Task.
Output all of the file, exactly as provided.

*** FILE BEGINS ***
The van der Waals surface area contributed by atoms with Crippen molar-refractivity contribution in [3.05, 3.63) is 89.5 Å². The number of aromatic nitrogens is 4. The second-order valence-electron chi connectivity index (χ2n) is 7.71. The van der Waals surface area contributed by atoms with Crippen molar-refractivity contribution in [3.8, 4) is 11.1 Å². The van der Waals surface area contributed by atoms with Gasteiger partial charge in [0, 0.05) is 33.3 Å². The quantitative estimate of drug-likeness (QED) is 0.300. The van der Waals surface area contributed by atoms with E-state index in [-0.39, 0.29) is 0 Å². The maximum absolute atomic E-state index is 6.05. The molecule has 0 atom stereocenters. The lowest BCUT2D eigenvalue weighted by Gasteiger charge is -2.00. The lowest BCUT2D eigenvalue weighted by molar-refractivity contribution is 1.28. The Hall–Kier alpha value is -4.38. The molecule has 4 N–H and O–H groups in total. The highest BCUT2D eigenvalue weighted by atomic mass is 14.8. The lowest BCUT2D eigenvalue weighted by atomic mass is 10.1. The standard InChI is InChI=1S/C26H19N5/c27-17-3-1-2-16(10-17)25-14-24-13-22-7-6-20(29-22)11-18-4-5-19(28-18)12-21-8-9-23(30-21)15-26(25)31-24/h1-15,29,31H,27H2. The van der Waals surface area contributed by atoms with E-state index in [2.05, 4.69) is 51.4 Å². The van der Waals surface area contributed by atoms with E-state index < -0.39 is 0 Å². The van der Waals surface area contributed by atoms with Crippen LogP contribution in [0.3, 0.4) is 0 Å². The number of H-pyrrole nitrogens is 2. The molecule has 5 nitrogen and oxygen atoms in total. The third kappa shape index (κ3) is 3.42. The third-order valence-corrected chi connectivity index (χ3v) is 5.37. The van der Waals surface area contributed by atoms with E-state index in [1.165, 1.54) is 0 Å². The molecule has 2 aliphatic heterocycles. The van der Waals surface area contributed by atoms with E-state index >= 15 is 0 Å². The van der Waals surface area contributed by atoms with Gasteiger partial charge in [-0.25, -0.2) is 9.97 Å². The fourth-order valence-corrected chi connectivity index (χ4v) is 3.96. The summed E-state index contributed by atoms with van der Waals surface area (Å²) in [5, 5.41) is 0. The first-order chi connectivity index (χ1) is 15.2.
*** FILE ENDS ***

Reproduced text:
The van der Waals surface area contributed by atoms with Crippen molar-refractivity contribution in [3.05, 3.63) is 89.5 Å². The number of aromatic nitrogens is 4. The second-order valence-electron chi connectivity index (χ2n) is 7.71. The van der Waals surface area contributed by atoms with Crippen molar-refractivity contribution in [3.8, 4) is 11.1 Å². The van der Waals surface area contributed by atoms with Gasteiger partial charge in [0, 0.05) is 33.3 Å². The quantitative estimate of drug-likeness (QED) is 0.300. The van der Waals surface area contributed by atoms with E-state index in [-0.39, 0.29) is 0 Å². The maximum absolute atomic E-state index is 6.05. The molecule has 0 atom stereocenters. The lowest BCUT2D eigenvalue weighted by Gasteiger charge is -2.00. The lowest BCUT2D eigenvalue weighted by molar-refractivity contribution is 1.28. The Hall–Kier alpha value is -4.38. The molecule has 4 N–H and O–H groups in total. The highest BCUT2D eigenvalue weighted by atomic mass is 14.8. The lowest BCUT2D eigenvalue weighted by atomic mass is 10.1. The standard InChI is InChI=1S/C26H19N5/c27-17-3-1-2-16(10-17)25-14-24-13-22-7-6-20(29-22)11-18-4-5-19(28-18)12-21-8-9-23(30-21)15-26(25)31-24/h1-15,29,31H,27H2. The van der Waals surface area contributed by atoms with E-state index in [2.05, 4.69) is 51.4 Å². The van der Waals surface area contributed by atoms with E-state index < -0.39 is 0 Å². The van der Waals surface area contributed by atoms with Crippen LogP contribution in [0.3, 0.4) is 0 Å². The number of H-pyrrole nitrogens is 2. The molecule has 5 nitrogen and oxygen atoms in total. The third kappa shape index (κ3) is 3.42. The third-order valence-corrected chi connectivity index (χ3v) is 5.37. The van der Waals surface area contributed by atoms with E-state index in [1.165, 1.54) is 0 Å². The molecule has 2 aliphatic heterocycles. The van der Waals surface area contributed by atoms with E-state index >= 15 is 0 Å². The van der Waals surface area contributed by atoms with Gasteiger partial charge in [-0.25, -0.2) is 9.97 Å². The fourth-order valence-corrected chi connectivity index (χ4v) is 3.96. The summed E-state index contributed by atoms with van der Waals surface area (Å²) in [5, 5.41) is 0. The first-order chi connectivity index (χ1) is 15.2.